Re: more script engines
If you are trying to appeal to casual developers, your two real options are Pymite (Python) and eLua. Both of
these are actively maintained, have a solid user community and overall plenty of support. They are also
both on the large and hungry side. PyMite is GPL, eLua uses the MIT license.
If you are looking for a 'scripting' language for a team of more dedicated developers, there are better options.
First, NuttX already includes the excellent Ficl Forth engine. If space is an issue and you know or are
prepared to learn Forth, go no further. The code density you can achieve with Forth is quite acceptable,
and Ficl performs well on small 32-bit systems. The learning curve is, however, very steep. If you're
serious, or if you don't plan to write a whole lot of script code, this is not a bad choice.
If you are looking for something that's an easier bridge from the C languages, then there are a number of
well-developed small scripting languages to choose from. Rather than write a review here, I'm just going
to link to an excellent performance comparison of most of the major contenders.
If I was starting from scratch with a small team, I'd be choosing between Pawn and Squirrel, based on whether
speed or language features were more important.
On Apr 14, 2012, at 11:04 AM, Meier Lorenz wrote:
> Hi Antti,
> This might be a stupid question, but did you consider to go for a maintained language and interpreter, such
as Python and ? The benefit would be that others (like e.g. our project) might feel compelled to support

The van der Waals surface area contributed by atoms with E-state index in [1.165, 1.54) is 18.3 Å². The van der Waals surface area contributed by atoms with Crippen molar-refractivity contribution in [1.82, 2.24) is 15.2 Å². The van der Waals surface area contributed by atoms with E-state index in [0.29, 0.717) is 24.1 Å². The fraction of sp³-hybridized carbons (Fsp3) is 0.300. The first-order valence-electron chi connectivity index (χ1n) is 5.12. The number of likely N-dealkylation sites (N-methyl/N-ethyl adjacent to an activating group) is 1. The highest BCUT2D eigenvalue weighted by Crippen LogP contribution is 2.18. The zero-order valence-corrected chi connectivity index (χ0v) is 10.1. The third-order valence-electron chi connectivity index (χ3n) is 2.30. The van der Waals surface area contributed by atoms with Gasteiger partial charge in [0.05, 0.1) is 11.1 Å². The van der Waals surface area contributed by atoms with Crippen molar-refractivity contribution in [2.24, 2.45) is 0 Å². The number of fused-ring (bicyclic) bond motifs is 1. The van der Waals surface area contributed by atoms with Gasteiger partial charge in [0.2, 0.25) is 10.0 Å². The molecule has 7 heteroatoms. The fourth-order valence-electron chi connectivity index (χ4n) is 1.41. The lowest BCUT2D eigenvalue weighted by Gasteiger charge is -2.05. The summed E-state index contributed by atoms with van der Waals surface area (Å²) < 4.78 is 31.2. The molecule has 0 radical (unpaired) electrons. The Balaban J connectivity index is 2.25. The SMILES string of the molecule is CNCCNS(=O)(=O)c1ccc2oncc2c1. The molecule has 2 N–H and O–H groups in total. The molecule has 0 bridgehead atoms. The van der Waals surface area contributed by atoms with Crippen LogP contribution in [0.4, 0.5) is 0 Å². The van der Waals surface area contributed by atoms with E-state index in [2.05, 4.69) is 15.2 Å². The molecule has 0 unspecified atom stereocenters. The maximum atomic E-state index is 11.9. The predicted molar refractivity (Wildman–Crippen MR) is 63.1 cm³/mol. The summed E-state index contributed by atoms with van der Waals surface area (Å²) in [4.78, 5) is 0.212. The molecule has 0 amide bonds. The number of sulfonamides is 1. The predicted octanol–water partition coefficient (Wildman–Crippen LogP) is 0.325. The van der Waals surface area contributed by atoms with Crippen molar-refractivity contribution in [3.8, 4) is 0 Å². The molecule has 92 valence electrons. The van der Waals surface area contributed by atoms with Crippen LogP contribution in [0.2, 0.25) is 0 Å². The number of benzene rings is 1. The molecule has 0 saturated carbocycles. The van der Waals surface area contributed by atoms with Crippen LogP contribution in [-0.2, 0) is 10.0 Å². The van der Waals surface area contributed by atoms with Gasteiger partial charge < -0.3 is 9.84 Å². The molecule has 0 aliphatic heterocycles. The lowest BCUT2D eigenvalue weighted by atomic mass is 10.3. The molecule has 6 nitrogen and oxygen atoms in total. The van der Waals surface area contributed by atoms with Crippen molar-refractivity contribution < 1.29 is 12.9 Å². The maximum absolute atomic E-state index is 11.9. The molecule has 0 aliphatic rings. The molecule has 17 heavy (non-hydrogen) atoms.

this in the long term and to provide testing and bugfixes.
> The project seems pretty active and after an evaluation of a number of interpreter languages I found
Python to suit the embedded needs best, while still being close to a major language (Python).
>  http://code.google.com/p/python-on-a-chip/
> Am 14.04.2012 um 19:56 schrieb Gregory N:
> Hi, Antti,
>> it seems pico c is stable but not much changing any more, it is claimed that its FROZEN no more features
> I see from browsing the source that it is not large. If it is an abandoned project, then it might make sense to
move a snapshot into the NuttX source tree.
> Communicating with the project owners to see if they have any preference might be a good thing, however. My
only concern is in bringing more unsupported and unsupportable code into NuttX.
>> yes, /apps/interpreters sure..
> There are a few of options:
> 1. Fork a new copy of Pico C at apps/interpreters/pico-c.
> 2. Put in installation hooks in apps/interpreters/pico-c as was done for apps/interpreters/ficl
> 3. Another is to put a tar'ed, versioned snapshot in misc with patchfiles and installation scripts. As was
done for the Pascal p-code interpreter.
> It really depends upon how much ownership you want to take for the code. I will never use so I won't be
supporting it. If in the future it breaks, I will probably just remove it from NuttX. Do you plan to support
it for all time? If so, why don't you just take over the Pico C project.
> There are a couple of reasons that I broke off the apps/ code from the RTOS in 6.0. One is that the hodge podge
of random applications was creating a messy RTOS source tree (the nuttx source tree is now pretty clean;
the apps tree is messy but at least small). Another is that projects really need their one
application-specific environment and the apps/ directory serves as a model (although people don't use
it that way).
> But I wonder what the long range future of the apps directory is? I am thinking that it is not good because it
still just a collection of random things, some completely unsupported, and that situation can only get worse.
>> I have been thinking how to properly execute pascal per scripts from NSH, I have sue
>> minimal pex command added, but i should add probably option to set stack sizes and
>> what also very important forward command line params to the pascal script, here I am
>> not sure how this would work, i guess its doable.
> You made this as a NSH built-in application, right? Then you can pass anything to the pex command on the
command line. Use argc, argv, and getopt() to parse the command line and define options for stack sizes,
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